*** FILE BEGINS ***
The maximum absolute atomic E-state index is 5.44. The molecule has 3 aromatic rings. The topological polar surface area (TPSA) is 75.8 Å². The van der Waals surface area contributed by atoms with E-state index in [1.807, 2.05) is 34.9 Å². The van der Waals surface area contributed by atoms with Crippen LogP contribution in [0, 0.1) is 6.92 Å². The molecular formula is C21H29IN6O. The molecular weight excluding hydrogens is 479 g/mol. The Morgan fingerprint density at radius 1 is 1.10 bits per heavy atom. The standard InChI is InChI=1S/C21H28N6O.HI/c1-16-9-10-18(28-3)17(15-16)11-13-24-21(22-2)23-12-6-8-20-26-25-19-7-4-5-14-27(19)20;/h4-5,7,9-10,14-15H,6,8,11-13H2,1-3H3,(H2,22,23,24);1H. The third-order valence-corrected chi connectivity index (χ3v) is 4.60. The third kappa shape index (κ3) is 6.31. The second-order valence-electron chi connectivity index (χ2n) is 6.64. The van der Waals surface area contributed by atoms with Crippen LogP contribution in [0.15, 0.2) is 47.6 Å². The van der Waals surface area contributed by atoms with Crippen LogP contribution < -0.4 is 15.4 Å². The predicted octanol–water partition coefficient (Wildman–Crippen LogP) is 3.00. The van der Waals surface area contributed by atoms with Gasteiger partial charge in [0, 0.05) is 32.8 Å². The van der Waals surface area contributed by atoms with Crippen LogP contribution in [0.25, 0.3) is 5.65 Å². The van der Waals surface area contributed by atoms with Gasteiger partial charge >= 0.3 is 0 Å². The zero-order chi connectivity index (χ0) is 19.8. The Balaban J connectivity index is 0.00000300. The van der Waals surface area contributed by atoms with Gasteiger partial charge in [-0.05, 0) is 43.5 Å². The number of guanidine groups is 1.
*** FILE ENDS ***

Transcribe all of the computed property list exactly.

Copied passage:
The maximum absolute atomic E-state index is 5.44. The molecule has 3 aromatic rings. The topological polar surface area (TPSA) is 75.8 Å². The van der Waals surface area contributed by atoms with E-state index in [1.807, 2.05) is 34.9 Å². The van der Waals surface area contributed by atoms with Crippen LogP contribution in [0, 0.1) is 6.92 Å². The molecular formula is C21H29IN6O. The molecular weight excluding hydrogens is 479 g/mol. The Morgan fingerprint density at radius 1 is 1.10 bits per heavy atom. The standard InChI is InChI=1S/C21H28N6O.HI/c1-16-9-10-18(28-3)17(15-16)11-13-24-21(22-2)23-12-6-8-20-26-25-19-7-4-5-14-27(19)20;/h4-5,7,9-10,14-15H,6,8,11-13H2,1-3H3,(H2,22,23,24);1H. The third-order valence-corrected chi connectivity index (χ3v) is 4.60. The third kappa shape index (κ3) is 6.31. The second-order valence-electron chi connectivity index (χ2n) is 6.64. The van der Waals surface area contributed by atoms with Crippen LogP contribution in [0.15, 0.2) is 47.6 Å². The van der Waals surface area contributed by atoms with Crippen LogP contribution < -0.4 is 15.4 Å². The predicted octanol–water partition coefficient (Wildman–Crippen LogP) is 3.00. The van der Waals surface area contributed by atoms with Gasteiger partial charge in [0, 0.05) is 32.8 Å². The van der Waals surface area contributed by atoms with Crippen LogP contribution in [0.25, 0.3) is 5.65 Å². The van der Waals surface area contributed by atoms with Gasteiger partial charge >= 0.3 is 0 Å². The zero-order chi connectivity index (χ0) is 19.8. The Balaban J connectivity index is 0.00000300. The van der Waals surface area contributed by atoms with Gasteiger partial charge in [-0.05, 0) is 43.5 Å². The number of guanidine groups is 1.